Second String

I often think that the careers of folks who started out as Daily Show correspondents is illustration of why supporting actors are so important. Take Cedar Rapids, in which Ed Helms is clearly the supporting actor in his own movie:

Without that slight blank, cheerfulness, though, the other characters wouldn’t have the catalyst they need to turn in what looks like a reasonably amusing series of performances. On the opposite end of things, John Oliver is just a genius of disruptiveness as Professor Ian Duncan on Community:

His character doesn’t fully gel with the dynamic of the cast, and his persistent loopiness might be too much if it was on the show all the time (I think Community‘s achieved a nice balance, after basically ignoring the character for most of last season). But it’s excellent leavening, a reminder that the characters have turned a lot of weird things into a fairly consistent level of normal, but that the world around them is stranger still. It’s beautifully proportioned.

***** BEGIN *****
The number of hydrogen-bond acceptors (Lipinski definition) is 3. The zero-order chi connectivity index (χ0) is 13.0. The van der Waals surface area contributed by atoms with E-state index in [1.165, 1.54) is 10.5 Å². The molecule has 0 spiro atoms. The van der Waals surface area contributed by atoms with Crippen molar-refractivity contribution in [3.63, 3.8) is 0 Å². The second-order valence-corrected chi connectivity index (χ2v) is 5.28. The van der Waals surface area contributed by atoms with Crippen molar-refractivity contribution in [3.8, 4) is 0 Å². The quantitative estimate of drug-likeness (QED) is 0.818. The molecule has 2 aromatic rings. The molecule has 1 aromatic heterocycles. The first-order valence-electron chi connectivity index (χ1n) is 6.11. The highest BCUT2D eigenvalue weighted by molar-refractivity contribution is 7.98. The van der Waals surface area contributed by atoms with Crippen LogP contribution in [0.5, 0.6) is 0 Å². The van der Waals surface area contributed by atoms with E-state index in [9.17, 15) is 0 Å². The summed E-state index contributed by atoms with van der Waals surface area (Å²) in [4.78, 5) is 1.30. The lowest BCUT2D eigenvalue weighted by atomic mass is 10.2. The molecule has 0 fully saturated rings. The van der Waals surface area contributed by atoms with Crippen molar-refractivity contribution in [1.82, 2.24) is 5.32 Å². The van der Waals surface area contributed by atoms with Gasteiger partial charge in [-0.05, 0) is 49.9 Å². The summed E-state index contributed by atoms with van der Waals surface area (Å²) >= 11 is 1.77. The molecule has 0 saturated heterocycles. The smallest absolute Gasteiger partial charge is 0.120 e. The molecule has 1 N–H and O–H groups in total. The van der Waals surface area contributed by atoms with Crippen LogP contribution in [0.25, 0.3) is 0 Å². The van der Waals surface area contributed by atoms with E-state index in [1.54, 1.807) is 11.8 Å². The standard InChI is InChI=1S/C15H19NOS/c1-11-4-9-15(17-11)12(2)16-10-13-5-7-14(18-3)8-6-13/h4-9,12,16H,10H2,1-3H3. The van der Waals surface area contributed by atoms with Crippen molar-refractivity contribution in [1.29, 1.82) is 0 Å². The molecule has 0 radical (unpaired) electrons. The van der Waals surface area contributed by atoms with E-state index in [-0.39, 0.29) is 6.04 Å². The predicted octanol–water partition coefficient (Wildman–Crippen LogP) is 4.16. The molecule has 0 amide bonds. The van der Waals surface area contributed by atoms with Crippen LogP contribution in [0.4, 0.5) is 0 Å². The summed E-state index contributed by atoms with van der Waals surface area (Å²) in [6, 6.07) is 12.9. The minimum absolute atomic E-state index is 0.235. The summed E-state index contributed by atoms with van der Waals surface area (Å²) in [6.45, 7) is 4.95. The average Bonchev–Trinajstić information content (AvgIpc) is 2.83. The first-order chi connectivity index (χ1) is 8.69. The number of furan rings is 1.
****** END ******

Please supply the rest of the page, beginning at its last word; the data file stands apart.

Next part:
I know everyone wants to be a star, for both one-off pecuniary and consistent-level-of-employment reasons. But artistically, there’s a lot to be said about providing either the canvas or the splash of color that makes the work pop.